From The Art and Popular Culture Encyclopedia
Edgar Degas (19 July 1834 – 27 September 1917), born Hilaire-Germain-Edgar Degas, was a French artist famous for his work in painting, sculpture, printmaking and drawing. He is regarded as one of the founders of Impressionism although he rejected the term, and preferred to be called a realist. A superb draughtsman, he is especially identified with the subject of the dance, and over half his works depict dancers. These display his mastery in the depiction of movement, as do his racecourse subjects and female nudes. His portraits are considered to be among the finest in the history of art.
Early in his career, his ambition was to be a history painter, and for this his academic training and close study of classic art had superbly prepared him. Upon abandoning this project, he brought the traditional methods of a history painter to bear on contemporary subject matter, and became a classical painter of modern life.
During his life, public reception of Degas' work ranged from admiration to contempt. As a promising artist in the conventional mode, Degas had a number of paintings accepted in the Salon between 1865–1870. These works received praise from Pierre Puvis de Chavannes and the critic, Castagnary.
Degas soon joined forces with the Impressionists, however, and rejected the rigid rules, judgements, and elitism of the Salon—just as the Salon and general public initially rejected the experimentalism of the Impressionists.
Degas's work was controversial, but was generally admired for its draftsmanship. His La Petite Danseuse de Quatorze Ans, or Little Dancer of Fourteen Years, which he displayed at the sixth Impressionist exhibition in 1881, was probably his most controversial piece. The suite of nudes Degas exhibited in the eighth Impressionist Exhibition in 1886 produced lots of reaction.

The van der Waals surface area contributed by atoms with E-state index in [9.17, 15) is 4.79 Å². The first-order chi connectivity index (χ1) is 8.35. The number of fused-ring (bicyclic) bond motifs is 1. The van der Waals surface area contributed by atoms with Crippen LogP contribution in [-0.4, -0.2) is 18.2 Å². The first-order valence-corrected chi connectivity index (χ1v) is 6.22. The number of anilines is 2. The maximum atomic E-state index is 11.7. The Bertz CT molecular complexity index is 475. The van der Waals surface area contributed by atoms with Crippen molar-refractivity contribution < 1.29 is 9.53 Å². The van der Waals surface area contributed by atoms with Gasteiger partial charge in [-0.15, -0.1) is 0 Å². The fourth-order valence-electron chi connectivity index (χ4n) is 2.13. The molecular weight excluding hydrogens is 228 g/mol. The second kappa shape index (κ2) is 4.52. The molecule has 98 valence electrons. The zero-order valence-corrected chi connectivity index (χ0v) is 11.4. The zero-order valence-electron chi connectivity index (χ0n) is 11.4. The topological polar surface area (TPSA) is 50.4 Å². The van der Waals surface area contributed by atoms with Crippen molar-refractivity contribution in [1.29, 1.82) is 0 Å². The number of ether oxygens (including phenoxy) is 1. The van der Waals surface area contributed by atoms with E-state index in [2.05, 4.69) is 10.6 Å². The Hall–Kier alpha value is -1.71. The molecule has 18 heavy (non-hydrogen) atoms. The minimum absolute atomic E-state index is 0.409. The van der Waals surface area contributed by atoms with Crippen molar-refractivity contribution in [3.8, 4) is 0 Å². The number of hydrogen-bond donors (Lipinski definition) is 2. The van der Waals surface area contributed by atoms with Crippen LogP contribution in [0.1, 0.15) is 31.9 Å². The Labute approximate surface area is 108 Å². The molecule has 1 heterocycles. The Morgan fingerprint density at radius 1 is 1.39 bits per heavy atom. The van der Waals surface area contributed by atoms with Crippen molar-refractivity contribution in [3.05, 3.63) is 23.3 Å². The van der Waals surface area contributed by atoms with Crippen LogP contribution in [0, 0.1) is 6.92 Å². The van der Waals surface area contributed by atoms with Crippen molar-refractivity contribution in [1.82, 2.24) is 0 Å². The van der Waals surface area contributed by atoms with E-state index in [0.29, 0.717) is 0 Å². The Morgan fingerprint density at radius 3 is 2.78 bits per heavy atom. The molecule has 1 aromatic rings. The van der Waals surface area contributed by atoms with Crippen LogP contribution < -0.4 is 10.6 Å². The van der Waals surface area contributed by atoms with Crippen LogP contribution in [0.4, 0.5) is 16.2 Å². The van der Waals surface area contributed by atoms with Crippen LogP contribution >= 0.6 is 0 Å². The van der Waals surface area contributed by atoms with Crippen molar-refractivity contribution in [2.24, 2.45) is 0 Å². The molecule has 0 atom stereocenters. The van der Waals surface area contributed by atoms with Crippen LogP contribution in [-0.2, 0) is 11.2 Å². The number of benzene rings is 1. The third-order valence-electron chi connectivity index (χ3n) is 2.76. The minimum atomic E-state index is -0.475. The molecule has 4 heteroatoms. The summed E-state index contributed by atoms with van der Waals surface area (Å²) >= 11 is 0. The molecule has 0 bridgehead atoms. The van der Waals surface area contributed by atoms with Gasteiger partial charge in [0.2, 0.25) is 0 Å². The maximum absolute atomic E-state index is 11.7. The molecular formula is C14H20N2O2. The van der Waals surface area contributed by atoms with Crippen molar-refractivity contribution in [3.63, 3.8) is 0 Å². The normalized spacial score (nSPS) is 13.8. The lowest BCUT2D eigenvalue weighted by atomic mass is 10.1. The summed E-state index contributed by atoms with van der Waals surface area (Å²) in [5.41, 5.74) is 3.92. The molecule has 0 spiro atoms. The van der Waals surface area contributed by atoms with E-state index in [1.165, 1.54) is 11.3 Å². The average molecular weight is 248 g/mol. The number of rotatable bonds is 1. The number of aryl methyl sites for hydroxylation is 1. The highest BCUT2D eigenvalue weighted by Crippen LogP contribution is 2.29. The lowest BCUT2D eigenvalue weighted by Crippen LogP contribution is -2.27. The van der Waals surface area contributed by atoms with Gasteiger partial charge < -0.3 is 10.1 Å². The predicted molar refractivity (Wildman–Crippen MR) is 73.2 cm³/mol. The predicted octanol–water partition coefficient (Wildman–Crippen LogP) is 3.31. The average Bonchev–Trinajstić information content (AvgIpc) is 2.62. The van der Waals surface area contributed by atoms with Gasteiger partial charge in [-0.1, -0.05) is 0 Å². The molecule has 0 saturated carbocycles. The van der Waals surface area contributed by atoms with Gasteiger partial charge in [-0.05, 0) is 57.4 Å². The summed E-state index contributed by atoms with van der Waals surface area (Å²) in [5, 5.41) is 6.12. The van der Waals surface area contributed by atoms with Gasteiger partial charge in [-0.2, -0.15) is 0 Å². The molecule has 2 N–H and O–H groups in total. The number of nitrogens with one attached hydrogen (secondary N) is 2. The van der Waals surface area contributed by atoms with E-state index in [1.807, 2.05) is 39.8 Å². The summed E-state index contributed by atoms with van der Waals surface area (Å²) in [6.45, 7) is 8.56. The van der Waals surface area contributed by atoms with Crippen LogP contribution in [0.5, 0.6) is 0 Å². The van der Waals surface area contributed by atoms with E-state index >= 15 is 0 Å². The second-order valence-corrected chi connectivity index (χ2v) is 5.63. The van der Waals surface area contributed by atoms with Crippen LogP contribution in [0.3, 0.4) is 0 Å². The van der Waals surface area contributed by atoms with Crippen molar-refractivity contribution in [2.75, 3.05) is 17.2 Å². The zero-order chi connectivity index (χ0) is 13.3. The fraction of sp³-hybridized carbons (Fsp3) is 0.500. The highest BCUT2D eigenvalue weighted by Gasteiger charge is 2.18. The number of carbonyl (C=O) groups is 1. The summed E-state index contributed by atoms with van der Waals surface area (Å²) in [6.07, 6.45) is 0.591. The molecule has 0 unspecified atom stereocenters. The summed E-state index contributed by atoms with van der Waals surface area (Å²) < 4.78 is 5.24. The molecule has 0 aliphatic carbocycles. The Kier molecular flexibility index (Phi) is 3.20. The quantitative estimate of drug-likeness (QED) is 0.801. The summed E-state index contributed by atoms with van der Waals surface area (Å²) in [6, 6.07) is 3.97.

Recognized as an important artist by the end of his life, Degas is now considered one of the founders of Impressionism. Though his work crossed many stylistic boundaries, his involvement with the other major figures of Impressionism and their exhibitions, his dynamic paintings and sketches of everyday life and activities, and his bold color experiments, served to finally tie him to the Impressionist movement as one of its greatest early artists.
After his death in 1917, more than 150 sculptural works were found in his studio, of which the subjects mainly consisted of race horses and dancers. Degas scholars have agreed that the sculptures were not created as aids to painting. His first and only showing of sculpture during his life took place in 1881 when he exhibited The Little Fourteen Year Old Dancer, only shown again in 1920; the rest of the sculptural works remained private until an exhibition after his death in 1918. Sculpture was not so much in response to his failing eyesight as one more strand to his continuing endeavour to explore different media. Wherever the possibility seemed available, he explored ways of linking graphic art and oil painting, drawing and pastel, sculpture and photography. Degas assigned the same significance to sculpture as to drawing: "Drawing is a way of thinking, modelling another."
Although Degas had no formal pupils, he greatly influenced several important painters, most notably Jean-Louis Forain, Mary Cassatt, and Walter Sickert; his greatest admirer may have been Henri de Toulouse-Lautrec.
List of works